Earlier this year, a multidisciplinary team of 9 patients, 74 clinicians/health administrators, 5 policymakers, and 43 researchers, partnering across 13 Universities, 7 SPOR-funded entities, 6 health data organizations, 4 provincial renal agencies, 3 health charities, and 3 companies received a renewal of a CIHR SPOR Innovative Clinical Trial Multi-Year Grant.
CNTN will be supporting the activities of this grant in several ways, including posting new resources to build capacity and promote pragmatic trials in Canada.
Recently, as a part of this grant, Dr. Amit Garg, along with Drs. Merrick Zwarenstein and Ahmed Al-Jaishi spoke about pragmatic trials at the NIH Collaboratory’s Rethinking Clinical Trials Grand Rounds. During their presentation, they discussed some of the defining differences between pragmatic and explanatory trials using an ongoing hemodialysis temperature trial (MyTEMP) as an example.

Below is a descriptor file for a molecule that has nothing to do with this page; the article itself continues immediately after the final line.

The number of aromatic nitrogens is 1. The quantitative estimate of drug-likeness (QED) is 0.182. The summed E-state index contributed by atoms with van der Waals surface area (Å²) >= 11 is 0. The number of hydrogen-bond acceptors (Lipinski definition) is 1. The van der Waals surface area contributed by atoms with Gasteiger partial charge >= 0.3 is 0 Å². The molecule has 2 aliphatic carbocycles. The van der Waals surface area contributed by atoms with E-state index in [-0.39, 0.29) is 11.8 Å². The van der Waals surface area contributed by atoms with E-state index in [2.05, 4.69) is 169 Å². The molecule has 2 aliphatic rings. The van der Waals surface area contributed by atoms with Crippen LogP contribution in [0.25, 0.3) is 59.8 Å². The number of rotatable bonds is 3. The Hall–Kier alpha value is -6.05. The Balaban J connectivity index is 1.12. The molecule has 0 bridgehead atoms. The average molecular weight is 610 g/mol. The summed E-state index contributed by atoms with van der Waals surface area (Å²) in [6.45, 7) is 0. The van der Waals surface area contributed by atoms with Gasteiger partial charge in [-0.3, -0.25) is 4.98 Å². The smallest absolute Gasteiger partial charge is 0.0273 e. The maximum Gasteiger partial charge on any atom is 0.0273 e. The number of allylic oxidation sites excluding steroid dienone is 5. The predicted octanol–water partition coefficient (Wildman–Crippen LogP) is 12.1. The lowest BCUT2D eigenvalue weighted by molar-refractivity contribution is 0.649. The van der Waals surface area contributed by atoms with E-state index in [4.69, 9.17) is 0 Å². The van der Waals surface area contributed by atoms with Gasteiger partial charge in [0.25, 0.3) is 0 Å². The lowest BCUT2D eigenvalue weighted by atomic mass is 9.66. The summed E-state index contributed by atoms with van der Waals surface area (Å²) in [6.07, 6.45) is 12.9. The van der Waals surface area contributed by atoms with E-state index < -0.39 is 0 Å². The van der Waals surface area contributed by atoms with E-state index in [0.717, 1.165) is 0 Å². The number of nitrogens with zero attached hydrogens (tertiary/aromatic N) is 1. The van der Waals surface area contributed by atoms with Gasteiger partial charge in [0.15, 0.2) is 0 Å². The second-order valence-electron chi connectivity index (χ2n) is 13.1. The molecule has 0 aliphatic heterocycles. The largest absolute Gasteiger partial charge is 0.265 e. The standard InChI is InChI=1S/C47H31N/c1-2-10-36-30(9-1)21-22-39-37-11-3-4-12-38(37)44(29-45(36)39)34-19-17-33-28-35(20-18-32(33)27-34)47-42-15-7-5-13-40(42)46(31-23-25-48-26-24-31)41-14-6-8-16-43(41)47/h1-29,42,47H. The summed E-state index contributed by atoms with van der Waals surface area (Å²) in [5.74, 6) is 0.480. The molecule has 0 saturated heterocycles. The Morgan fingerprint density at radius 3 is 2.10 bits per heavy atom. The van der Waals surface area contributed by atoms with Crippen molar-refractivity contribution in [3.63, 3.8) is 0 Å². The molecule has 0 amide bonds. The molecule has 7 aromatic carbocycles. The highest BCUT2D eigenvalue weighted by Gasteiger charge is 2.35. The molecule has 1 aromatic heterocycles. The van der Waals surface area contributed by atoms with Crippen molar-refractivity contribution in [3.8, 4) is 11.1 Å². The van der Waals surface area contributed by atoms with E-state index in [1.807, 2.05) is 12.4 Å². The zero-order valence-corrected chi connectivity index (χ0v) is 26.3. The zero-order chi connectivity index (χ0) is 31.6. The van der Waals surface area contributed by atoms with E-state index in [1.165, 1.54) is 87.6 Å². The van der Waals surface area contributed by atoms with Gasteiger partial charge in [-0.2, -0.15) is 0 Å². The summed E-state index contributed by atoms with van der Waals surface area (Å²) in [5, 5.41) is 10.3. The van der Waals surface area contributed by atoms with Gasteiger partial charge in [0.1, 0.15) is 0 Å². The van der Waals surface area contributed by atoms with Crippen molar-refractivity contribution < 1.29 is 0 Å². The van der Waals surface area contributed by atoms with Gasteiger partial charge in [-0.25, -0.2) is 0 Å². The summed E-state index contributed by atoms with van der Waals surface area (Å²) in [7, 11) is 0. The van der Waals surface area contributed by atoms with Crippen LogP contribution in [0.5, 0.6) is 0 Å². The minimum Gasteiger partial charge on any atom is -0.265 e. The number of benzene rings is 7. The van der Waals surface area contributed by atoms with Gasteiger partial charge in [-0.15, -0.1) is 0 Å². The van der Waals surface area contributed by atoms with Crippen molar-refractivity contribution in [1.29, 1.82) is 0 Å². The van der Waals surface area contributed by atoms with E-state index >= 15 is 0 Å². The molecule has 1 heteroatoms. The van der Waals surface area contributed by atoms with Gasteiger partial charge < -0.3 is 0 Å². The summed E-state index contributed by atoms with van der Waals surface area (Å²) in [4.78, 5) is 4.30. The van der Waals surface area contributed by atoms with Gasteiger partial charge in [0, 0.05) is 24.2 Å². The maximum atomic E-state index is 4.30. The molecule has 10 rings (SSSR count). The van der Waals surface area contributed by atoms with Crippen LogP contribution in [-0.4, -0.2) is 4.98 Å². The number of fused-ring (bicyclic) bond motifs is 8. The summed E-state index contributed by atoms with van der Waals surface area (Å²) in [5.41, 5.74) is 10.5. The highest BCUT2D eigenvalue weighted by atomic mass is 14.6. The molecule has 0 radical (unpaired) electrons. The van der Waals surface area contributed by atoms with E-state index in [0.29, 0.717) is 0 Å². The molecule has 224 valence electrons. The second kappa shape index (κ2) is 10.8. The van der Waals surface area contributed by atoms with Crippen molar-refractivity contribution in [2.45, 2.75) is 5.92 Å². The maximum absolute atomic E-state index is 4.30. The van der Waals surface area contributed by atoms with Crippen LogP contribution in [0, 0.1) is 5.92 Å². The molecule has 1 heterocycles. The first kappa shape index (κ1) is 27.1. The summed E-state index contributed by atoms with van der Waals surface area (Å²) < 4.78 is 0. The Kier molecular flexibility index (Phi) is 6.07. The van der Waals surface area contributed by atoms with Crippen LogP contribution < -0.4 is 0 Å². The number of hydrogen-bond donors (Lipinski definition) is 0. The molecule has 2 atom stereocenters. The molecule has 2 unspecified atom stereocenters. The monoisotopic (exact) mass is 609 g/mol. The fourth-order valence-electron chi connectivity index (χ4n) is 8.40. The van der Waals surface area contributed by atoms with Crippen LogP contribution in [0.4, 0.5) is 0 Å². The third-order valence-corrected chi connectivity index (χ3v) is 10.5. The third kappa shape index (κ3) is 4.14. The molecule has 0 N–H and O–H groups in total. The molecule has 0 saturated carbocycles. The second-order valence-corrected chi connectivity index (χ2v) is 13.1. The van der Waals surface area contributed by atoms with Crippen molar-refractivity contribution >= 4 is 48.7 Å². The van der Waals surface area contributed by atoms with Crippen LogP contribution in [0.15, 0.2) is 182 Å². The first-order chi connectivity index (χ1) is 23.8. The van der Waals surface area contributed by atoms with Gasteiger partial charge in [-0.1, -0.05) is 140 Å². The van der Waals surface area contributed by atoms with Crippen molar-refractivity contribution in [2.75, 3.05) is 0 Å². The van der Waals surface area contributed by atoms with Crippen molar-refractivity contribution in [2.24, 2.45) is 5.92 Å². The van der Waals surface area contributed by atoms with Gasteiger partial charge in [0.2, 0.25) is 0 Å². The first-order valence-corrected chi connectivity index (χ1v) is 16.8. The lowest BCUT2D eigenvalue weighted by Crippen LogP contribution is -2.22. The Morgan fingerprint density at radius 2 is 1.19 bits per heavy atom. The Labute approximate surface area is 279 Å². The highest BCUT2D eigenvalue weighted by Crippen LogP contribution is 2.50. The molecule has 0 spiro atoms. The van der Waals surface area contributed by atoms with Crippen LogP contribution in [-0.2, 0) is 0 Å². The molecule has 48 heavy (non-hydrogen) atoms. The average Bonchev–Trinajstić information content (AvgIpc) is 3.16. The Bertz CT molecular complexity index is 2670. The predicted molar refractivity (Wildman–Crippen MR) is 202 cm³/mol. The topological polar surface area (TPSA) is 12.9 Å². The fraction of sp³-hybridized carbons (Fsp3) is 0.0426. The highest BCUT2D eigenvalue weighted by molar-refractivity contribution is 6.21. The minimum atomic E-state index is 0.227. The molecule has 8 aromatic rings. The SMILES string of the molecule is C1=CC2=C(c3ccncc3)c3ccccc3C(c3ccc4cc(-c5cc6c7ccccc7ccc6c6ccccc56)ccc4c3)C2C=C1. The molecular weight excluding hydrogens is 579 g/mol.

The comic was created by people with lived experience of suicide at the REFLECT research forum which brought together patients and caregivers as well as suicide prevention researchers, trainees and policy-makers.
The top 10 recommendations are:
Use common and clear language
Allow for customization to patient partner’s needs. Be flexible.
Be authentic in the approach to patient-oriented research. Avoid tokenism.
Define roles. Invite and acknowledge everyone’s contributions.
Balance power dynamics.
Invite patient partners to do more than what they are recruited for.
Compensate fairly and as a matter of course. Reimburse expenses.
Build relationships through honesty and trust.
Ensure governance through integrity and accountability.
Establish and encourage continuous communication and feedback.